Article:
184. Return

Evening sun had
Lowered to burnt orange,
Blinding all their
Windows with its
Blaze. She drove
To the yard.
Slammed the truck-door:
Rang against
The sky. Riah
Braced herself. She
Briskly strode inside.

Sewing box gaped
Open on her chair.
Pegs that held her
Empty spools were bare.
Riah traced them:
Scattered on the floor.
Sitting cross-legged
In the clutter’s midst,
Bent above some
Task: Thomas and James.
They glanced up,
Absorbed, and said
Hello.
James’ thrilled face:
“Building tractors,
Mama!”

So she saw.
Tractors out of
Spools, Tom poking
Rubberbands through
All their holes, each
Anchored by one
Matchstick in a groove.
Step by step, Tom
Instructing:
James squeezed chips of
Soap beneath each stick.
“These will act like
Washers,” Tom explained.
James would wind and
Wind the rubberband–
“Now! Let go!”–
Band turned anchor,
Anchor turned the spool.
Tractor trundled
Off across the floor.

“Watch,
Son!”–Tom had some
Tiny nails. At an angle
Precise, close, he
Showed James how to
Pound the spool’s rim
With them: cleated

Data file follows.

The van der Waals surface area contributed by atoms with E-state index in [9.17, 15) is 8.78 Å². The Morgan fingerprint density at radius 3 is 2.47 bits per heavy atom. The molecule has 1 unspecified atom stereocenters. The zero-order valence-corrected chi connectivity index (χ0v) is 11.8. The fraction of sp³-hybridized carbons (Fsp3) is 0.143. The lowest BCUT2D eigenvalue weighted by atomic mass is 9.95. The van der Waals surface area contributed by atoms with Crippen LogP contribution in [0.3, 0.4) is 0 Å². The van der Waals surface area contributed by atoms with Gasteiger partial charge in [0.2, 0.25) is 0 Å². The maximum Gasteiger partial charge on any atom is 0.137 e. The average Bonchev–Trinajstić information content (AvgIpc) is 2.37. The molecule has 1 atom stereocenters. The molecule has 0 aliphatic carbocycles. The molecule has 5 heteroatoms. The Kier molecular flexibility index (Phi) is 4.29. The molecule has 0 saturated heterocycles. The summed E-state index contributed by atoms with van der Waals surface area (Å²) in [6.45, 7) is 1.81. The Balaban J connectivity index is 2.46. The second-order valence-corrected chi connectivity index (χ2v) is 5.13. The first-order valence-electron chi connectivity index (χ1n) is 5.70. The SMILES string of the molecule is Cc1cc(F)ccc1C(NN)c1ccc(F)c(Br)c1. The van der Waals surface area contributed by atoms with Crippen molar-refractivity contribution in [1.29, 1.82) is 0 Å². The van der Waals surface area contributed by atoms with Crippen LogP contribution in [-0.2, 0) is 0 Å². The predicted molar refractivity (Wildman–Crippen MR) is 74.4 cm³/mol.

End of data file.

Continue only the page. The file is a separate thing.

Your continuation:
Wheels.
“Ma, watch this!”
Knives lay on
The floor. James wound
The tractor.
With new tread, it
Clambered over
One knife, then climbed
Two: the best trick
James had ever
Seen. He wound that
Toy, again, again.

Wherever Riah
Looked, the floor was
Spread with tractors:
Plain ones with no
Tread, and ones with
Notched rims for
The tougher grip,
Tractors made of
Two spools glued as
One–these would lumber
Faster, but not
Climb. And more!
Toy tops carved from
Spools, with grooves for
Thread to wrap,
Whittled pencils, fitted
Through spool-holes,
Points to turn on
Sharpened at the end.

James was laughing
At one tractor’s antics.
He clapped hands like
He were only three.
Her eyes rested
First on James, then
Thomas,
Carving spools, his
Bony fingers
Sure. She set
Down her keys.
Riah glided
Over to the stove.

What had happened
In their home that
Day, Riah was
Not to know.
Didn’t ask.
Thomas didn’t
Say.

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